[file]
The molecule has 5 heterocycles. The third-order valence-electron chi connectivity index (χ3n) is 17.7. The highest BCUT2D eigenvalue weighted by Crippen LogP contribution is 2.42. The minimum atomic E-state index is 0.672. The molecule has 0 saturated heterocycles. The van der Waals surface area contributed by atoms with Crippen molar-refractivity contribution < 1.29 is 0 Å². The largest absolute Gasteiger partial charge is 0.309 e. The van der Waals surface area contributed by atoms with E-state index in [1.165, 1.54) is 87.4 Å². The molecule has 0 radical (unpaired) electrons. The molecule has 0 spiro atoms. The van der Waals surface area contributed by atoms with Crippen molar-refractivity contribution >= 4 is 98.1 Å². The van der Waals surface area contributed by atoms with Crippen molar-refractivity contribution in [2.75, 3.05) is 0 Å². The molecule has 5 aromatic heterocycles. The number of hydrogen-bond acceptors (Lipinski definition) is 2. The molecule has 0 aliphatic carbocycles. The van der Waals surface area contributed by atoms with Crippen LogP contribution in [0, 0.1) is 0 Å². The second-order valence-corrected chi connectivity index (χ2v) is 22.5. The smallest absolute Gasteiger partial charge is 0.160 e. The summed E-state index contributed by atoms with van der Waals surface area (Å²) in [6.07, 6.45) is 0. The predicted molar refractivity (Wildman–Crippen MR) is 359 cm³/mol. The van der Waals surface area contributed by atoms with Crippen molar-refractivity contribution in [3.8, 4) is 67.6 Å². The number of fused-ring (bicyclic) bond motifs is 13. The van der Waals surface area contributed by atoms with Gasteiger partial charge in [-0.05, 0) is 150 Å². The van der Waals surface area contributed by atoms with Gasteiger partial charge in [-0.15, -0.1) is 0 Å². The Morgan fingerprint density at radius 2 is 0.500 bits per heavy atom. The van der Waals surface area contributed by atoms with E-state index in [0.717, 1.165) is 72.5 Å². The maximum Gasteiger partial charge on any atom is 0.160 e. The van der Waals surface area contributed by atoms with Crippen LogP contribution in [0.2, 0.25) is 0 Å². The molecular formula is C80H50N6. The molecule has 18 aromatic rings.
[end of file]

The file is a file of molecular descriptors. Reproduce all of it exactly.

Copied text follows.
The molecule has 5 heterocycles. The third-order valence-electron chi connectivity index (χ3n) is 17.7. The highest BCUT2D eigenvalue weighted by Crippen LogP contribution is 2.42. The minimum atomic E-state index is 0.672. The molecule has 0 saturated heterocycles. The van der Waals surface area contributed by atoms with Crippen molar-refractivity contribution < 1.29 is 0 Å². The largest absolute Gasteiger partial charge is 0.309 e. The van der Waals surface area contributed by atoms with E-state index in [1.165, 1.54) is 87.4 Å². The molecule has 0 radical (unpaired) electrons. The molecule has 0 spiro atoms. The van der Waals surface area contributed by atoms with Crippen molar-refractivity contribution >= 4 is 98.1 Å². The van der Waals surface area contributed by atoms with Crippen molar-refractivity contribution in [2.75, 3.05) is 0 Å². The molecule has 5 aromatic heterocycles. The number of hydrogen-bond acceptors (Lipinski definition) is 2. The molecule has 0 aliphatic carbocycles. The van der Waals surface area contributed by atoms with Crippen LogP contribution in [0, 0.1) is 0 Å². The second-order valence-corrected chi connectivity index (χ2v) is 22.5. The smallest absolute Gasteiger partial charge is 0.160 e. The summed E-state index contributed by atoms with van der Waals surface area (Å²) in [6.07, 6.45) is 0. The predicted molar refractivity (Wildman–Crippen MR) is 359 cm³/mol. The van der Waals surface area contributed by atoms with Crippen molar-refractivity contribution in [3.8, 4) is 67.6 Å². The number of fused-ring (bicyclic) bond motifs is 13. The van der Waals surface area contributed by atoms with Gasteiger partial charge in [-0.05, 0) is 150 Å². The van der Waals surface area contributed by atoms with Gasteiger partial charge in [-0.15, -0.1) is 0 Å². The Morgan fingerprint density at radius 2 is 0.500 bits per heavy atom. The van der Waals surface area contributed by atoms with E-state index in [0.717, 1.165) is 72.5 Å². The maximum Gasteiger partial charge on any atom is 0.160 e. The van der Waals surface area contributed by atoms with Crippen LogP contribution in [0.2, 0.25) is 0 Å². The molecular formula is C80H50N6. The molecule has 18 aromatic rings.